This tumult of violence leaves scars even beyond the grieving families and crippled victims. It impacts the innocence and openness of communities across the country. It deters us from reveling in the joy at the finish line of a hard-fought race. It brings suggestions of armed guards in elementary schools. It makes parents scramble for Teflon backpacks, and it keeps elected officials like Gabrielle Giffords from reaching out to their constituents at supermarkets and state fairs. Even as each tragedy brings Americans closer together, it drives us further apart by increasing collective suspicion of Muslims or the mentally ill.
When he addressed the nation after Dzhokhar Tsarnaev was apprehended in Watertown, President Obama said to the brothers that they had failed in their objective. The scores of innocents who they maimed will walk again, work again, and live fully again. Each of the victims killed, from eight-year old Martin Richard to MIT campus policeman Sean Collier, lived a far more memorable life than either of the deranged pair. The city of Boston shut down, not out of fear, but out of an unshakeable resolve to see justice served. In trying to undermine American society, the bombers succeeded only in affirming what makes it beautiful.
It’s impossible to reclaim the feeling of utter safety the spectators at the Boston Marathon surely felt as they waited for their loved ones to cross the finish line. Moviegoers will shoot nervous glances at the theatre doors, half expecting an armed and masked maniac to emerge. We don’t have to live like this but, thanks to a handful of troubled young men, we will.
But they will have won some small victory if their sick publicity stunt or political statement leaves as much paranoia as it does mourning. Whatever motivated them to pack pressure cookers with nails and ball bearings, it should not be allowed to make us look over our shoulders, or sleep with one eye open. Only then, can we say with absolute assurance that America has endured, once more triumphing over the hate of our enemies
I reported on the entire Boston Marathon bombing and manhunt as it broke, and it moved me enough to write this article on how we should respond to such tragedies. I wish it had made the print edition, buit there wasn’t much space.
Spartan Boys Varsity Tennis has Opinions Editor become a perennial contender for the state championship in recent years. According to senior captain Jeremy Tong, the team entered the season with high expectations, but despite a very respectable 5-4 record, feels slightly let down. “Blake is gonna win state,” he said. Nevertheless, the team has remained competitive. Tong cites his co-captain senior Matt Henneman and junior Nick Ozolins as bright spots in an otherwise unremarkable season. Ozolins and Henneman played as a doubles team against Blake. “Matt and I played some all-state players and won the first set, lost the second, and lost the tiebreaker 9-11, but it was really exciting to play well against whose guys,” Ozolins said. Another high point in the season was the match against Mounds Park Academy. “Beating MPA was memorable because of the constant rivalry between the tennis teams,” Ozolins said. Any lingering disappointment the tennis players have is a product of their exceptionally high expectations and potential. Although this season did not live up to their standards, a strong returning core of juniors, as well as a healthy representation of underclassmen, indicates that the team will have many more opportunities in coming years.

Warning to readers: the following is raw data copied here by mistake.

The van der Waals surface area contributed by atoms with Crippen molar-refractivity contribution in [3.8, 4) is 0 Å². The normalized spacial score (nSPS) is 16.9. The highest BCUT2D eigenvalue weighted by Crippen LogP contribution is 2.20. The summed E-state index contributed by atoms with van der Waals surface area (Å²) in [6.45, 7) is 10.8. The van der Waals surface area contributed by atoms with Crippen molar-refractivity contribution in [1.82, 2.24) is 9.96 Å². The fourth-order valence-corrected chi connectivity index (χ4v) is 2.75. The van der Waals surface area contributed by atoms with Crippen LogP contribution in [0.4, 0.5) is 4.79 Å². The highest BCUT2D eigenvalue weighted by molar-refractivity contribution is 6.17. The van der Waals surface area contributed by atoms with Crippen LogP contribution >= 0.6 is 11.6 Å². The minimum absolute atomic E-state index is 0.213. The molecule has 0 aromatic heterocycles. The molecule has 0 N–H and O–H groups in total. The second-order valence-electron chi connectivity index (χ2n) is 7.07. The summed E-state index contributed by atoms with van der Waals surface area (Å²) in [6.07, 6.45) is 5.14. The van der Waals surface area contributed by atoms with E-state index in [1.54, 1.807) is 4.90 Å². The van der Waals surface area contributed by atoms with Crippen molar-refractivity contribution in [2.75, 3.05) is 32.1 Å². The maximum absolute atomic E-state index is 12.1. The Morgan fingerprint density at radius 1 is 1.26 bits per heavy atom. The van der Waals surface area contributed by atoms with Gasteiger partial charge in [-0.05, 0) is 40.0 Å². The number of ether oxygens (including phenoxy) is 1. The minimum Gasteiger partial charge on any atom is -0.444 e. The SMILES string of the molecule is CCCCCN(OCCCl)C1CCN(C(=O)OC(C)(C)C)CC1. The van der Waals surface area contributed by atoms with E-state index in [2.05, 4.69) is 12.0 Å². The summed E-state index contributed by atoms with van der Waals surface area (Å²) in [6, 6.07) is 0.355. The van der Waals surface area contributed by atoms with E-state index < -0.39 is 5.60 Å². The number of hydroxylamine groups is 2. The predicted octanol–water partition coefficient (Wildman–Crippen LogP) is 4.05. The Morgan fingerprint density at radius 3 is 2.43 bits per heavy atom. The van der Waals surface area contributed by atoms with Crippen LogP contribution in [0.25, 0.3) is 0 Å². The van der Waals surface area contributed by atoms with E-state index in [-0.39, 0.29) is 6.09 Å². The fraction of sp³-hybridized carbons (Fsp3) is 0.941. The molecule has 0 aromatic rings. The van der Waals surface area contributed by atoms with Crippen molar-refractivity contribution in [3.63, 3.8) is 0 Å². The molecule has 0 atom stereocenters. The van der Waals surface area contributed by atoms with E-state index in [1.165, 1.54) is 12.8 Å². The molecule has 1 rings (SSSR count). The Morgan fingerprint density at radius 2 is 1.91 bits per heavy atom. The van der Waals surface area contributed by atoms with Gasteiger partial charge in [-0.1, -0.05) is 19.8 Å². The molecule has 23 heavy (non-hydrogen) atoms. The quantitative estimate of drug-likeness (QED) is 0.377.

Thomas Toghramadjian After the start of his second term was riddled by Opinions Editor the fiscal cliff crisis and ongoing sequestration, President Obama’s administration finds itself beset by a multitude of controversies. While returning allegations about a cover up concerning the Sept. 11 attacks on the Benghazi consulate remain largely unsubstantiated, other accusations are proving harder to shrug off. Among them is the news that the Internal Revenue Service targeted conservative groups during the 2012 election season, over which IRS commissioner Steven Miller has already resigned, although his term was due to expire three weeks after his resignation anyway. The White House has released statements saying that neither Obama nor his aides were aware of the targeting, and the president has expressed outrage over the scandal.